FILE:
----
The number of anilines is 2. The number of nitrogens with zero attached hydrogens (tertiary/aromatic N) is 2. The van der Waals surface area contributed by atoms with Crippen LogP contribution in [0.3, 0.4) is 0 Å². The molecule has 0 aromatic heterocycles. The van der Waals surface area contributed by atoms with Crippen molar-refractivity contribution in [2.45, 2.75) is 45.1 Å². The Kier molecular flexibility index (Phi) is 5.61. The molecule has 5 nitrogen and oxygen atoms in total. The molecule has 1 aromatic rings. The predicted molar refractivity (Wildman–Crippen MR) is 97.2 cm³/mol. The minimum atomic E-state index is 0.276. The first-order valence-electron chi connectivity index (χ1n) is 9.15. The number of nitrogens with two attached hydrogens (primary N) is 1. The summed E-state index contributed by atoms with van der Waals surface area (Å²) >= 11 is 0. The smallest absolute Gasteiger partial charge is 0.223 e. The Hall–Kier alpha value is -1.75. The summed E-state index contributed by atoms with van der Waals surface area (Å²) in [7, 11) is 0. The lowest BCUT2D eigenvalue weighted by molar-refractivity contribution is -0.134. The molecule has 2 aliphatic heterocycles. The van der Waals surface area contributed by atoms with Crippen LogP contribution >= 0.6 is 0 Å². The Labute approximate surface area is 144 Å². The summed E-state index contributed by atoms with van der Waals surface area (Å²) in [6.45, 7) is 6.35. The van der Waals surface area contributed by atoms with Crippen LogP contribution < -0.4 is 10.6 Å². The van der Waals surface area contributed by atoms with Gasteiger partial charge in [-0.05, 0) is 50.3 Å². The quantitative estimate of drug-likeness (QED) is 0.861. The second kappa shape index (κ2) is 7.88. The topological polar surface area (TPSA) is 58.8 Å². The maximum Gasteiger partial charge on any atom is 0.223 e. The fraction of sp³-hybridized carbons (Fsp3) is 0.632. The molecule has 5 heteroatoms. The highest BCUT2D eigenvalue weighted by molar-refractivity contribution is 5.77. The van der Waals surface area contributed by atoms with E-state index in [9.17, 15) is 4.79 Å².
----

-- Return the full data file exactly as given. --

The number of anilines is 2. The number of nitrogens with zero attached hydrogens (tertiary/aromatic N) is 2. The van der Waals surface area contributed by atoms with Crippen LogP contribution in [0.3, 0.4) is 0 Å². The molecule has 0 aromatic heterocycles. The van der Waals surface area contributed by atoms with Crippen molar-refractivity contribution in [2.45, 2.75) is 45.1 Å². The Kier molecular flexibility index (Phi) is 5.61. The molecule has 5 nitrogen and oxygen atoms in total. The molecule has 1 aromatic rings. The predicted molar refractivity (Wildman–Crippen MR) is 97.2 cm³/mol. The minimum atomic E-state index is 0.276. The first-order valence-electron chi connectivity index (χ1n) is 9.15. The number of nitrogens with two attached hydrogens (primary N) is 1. The summed E-state index contributed by atoms with van der Waals surface area (Å²) >= 11 is 0. The smallest absolute Gasteiger partial charge is 0.223 e. The Hall–Kier alpha value is -1.75. The summed E-state index contributed by atoms with van der Waals surface area (Å²) in [7, 11) is 0. The lowest BCUT2D eigenvalue weighted by molar-refractivity contribution is -0.134. The molecule has 2 aliphatic heterocycles. The van der Waals surface area contributed by atoms with Crippen LogP contribution >= 0.6 is 0 Å². The Labute approximate surface area is 144 Å². The summed E-state index contributed by atoms with van der Waals surface area (Å²) in [6.45, 7) is 6.35. The van der Waals surface area contributed by atoms with Crippen LogP contribution < -0.4 is 10.6 Å². The van der Waals surface area contributed by atoms with Gasteiger partial charge in [-0.05, 0) is 50.3 Å². The quantitative estimate of drug-likeness (QED) is 0.861. The second kappa shape index (κ2) is 7.88. The topological polar surface area (TPSA) is 58.8 Å². The maximum Gasteiger partial charge on any atom is 0.223 e. The fraction of sp³-hybridized carbons (Fsp3) is 0.632. The molecule has 5 heteroatoms. The highest BCUT2D eigenvalue weighted by molar-refractivity contribution is 5.77. The van der Waals surface area contributed by atoms with E-state index in [9.17, 15) is 4.79 Å².